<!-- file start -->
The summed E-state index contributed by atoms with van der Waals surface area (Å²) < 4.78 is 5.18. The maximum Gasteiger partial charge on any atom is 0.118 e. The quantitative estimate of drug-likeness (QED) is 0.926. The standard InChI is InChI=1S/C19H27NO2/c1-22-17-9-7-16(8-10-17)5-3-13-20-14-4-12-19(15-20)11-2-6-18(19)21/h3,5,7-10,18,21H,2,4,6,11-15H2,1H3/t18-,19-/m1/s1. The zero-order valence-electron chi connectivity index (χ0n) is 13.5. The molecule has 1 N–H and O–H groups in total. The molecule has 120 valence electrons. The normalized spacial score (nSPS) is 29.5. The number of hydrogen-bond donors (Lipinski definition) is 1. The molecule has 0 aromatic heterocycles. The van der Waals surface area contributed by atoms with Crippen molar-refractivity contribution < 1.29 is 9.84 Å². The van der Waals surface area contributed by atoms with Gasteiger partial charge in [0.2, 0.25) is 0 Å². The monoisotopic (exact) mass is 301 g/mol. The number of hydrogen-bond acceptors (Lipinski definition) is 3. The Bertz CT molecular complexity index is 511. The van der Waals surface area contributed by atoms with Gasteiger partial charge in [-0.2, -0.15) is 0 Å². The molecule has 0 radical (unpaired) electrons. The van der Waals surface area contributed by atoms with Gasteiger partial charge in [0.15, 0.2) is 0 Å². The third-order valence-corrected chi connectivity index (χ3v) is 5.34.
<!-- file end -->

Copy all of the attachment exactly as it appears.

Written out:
The summed E-state index contributed by atoms with van der Waals surface area (Å²) < 4.78 is 5.18. The maximum Gasteiger partial charge on any atom is 0.118 e. The quantitative estimate of drug-likeness (QED) is 0.926. The standard InChI is InChI=1S/C19H27NO2/c1-22-17-9-7-16(8-10-17)5-3-13-20-14-4-12-19(15-20)11-2-6-18(19)21/h3,5,7-10,18,21H,2,4,6,11-15H2,1H3/t18-,19-/m1/s1. The zero-order valence-electron chi connectivity index (χ0n) is 13.5. The molecule has 1 N–H and O–H groups in total. The molecule has 120 valence electrons. The normalized spacial score (nSPS) is 29.5. The number of hydrogen-bond donors (Lipinski definition) is 1. The molecule has 0 aromatic heterocycles. The van der Waals surface area contributed by atoms with Crippen molar-refractivity contribution < 1.29 is 9.84 Å². The van der Waals surface area contributed by atoms with Gasteiger partial charge in [0.2, 0.25) is 0 Å². The monoisotopic (exact) mass is 301 g/mol. The number of hydrogen-bond acceptors (Lipinski definition) is 3. The Bertz CT molecular complexity index is 511. The van der Waals surface area contributed by atoms with Gasteiger partial charge in [-0.2, -0.15) is 0 Å². The molecule has 0 radical (unpaired) electrons. The van der Waals surface area contributed by atoms with Gasteiger partial charge in [0.15, 0.2) is 0 Å². The third-order valence-corrected chi connectivity index (χ3v) is 5.34.